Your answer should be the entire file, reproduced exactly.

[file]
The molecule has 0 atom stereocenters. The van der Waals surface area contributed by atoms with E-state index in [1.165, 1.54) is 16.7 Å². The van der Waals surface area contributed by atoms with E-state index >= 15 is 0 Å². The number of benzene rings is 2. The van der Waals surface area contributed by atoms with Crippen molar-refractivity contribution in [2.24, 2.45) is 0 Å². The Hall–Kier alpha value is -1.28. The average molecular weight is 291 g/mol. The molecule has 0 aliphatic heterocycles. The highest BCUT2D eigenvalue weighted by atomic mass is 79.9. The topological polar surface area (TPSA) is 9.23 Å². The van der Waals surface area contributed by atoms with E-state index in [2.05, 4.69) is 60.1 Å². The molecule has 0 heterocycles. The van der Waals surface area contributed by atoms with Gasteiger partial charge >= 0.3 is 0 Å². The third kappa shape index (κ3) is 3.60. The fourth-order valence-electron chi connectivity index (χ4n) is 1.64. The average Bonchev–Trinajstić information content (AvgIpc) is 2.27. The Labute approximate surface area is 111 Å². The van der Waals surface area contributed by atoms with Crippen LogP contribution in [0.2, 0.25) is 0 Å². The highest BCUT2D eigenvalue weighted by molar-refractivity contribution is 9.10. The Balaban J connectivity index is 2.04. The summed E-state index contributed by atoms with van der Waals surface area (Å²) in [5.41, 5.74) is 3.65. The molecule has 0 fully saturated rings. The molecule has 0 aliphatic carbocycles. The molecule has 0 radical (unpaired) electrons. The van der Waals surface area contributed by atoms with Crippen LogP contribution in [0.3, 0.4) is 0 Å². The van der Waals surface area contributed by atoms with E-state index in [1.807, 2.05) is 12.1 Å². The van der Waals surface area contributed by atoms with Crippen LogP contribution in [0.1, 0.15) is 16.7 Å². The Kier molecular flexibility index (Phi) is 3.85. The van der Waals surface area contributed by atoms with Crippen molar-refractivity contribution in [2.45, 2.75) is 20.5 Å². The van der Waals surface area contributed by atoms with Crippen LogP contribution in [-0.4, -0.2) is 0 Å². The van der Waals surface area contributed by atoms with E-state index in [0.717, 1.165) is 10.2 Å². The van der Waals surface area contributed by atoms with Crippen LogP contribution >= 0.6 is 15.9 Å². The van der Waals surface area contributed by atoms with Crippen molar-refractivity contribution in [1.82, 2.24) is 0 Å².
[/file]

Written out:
The molecule has 0 atom stereocenters. The van der Waals surface area contributed by atoms with E-state index in [1.165, 1.54) is 16.7 Å². The van der Waals surface area contributed by atoms with E-state index >= 15 is 0 Å². The number of benzene rings is 2. The van der Waals surface area contributed by atoms with Crippen molar-refractivity contribution in [2.24, 2.45) is 0 Å². The Hall–Kier alpha value is -1.28. The average molecular weight is 291 g/mol. The molecule has 0 aliphatic heterocycles. The highest BCUT2D eigenvalue weighted by atomic mass is 79.9. The topological polar surface area (TPSA) is 9.23 Å². The van der Waals surface area contributed by atoms with E-state index in [2.05, 4.69) is 60.1 Å². The molecule has 0 heterocycles. The van der Waals surface area contributed by atoms with Gasteiger partial charge >= 0.3 is 0 Å². The third kappa shape index (κ3) is 3.60. The fourth-order valence-electron chi connectivity index (χ4n) is 1.64. The average Bonchev–Trinajstić information content (AvgIpc) is 2.27. The Labute approximate surface area is 111 Å². The van der Waals surface area contributed by atoms with Crippen LogP contribution in [0.2, 0.25) is 0 Å². The highest BCUT2D eigenvalue weighted by molar-refractivity contribution is 9.10. The Balaban J connectivity index is 2.04. The summed E-state index contributed by atoms with van der Waals surface area (Å²) in [5.41, 5.74) is 3.65. The molecule has 0 fully saturated rings. The molecule has 0 aliphatic carbocycles. The molecule has 0 radical (unpaired) electrons. The van der Waals surface area contributed by atoms with Crippen LogP contribution in [0.3, 0.4) is 0 Å². The van der Waals surface area contributed by atoms with E-state index in [1.807, 2.05) is 12.1 Å². The van der Waals surface area contributed by atoms with Crippen LogP contribution in [0.1, 0.15) is 16.7 Å². The Kier molecular flexibility index (Phi) is 3.85. The van der Waals surface area contributed by atoms with Crippen molar-refractivity contribution in [2.45, 2.75) is 20.5 Å². The van der Waals surface area contributed by atoms with Crippen LogP contribution in [-0.4, -0.2) is 0 Å². The van der Waals surface area contributed by atoms with E-state index in [0.717, 1.165) is 10.2 Å². The van der Waals surface area contributed by atoms with Crippen LogP contribution >= 0.6 is 15.9 Å². The van der Waals surface area contributed by atoms with Crippen molar-refractivity contribution in [1.82, 2.24) is 0 Å².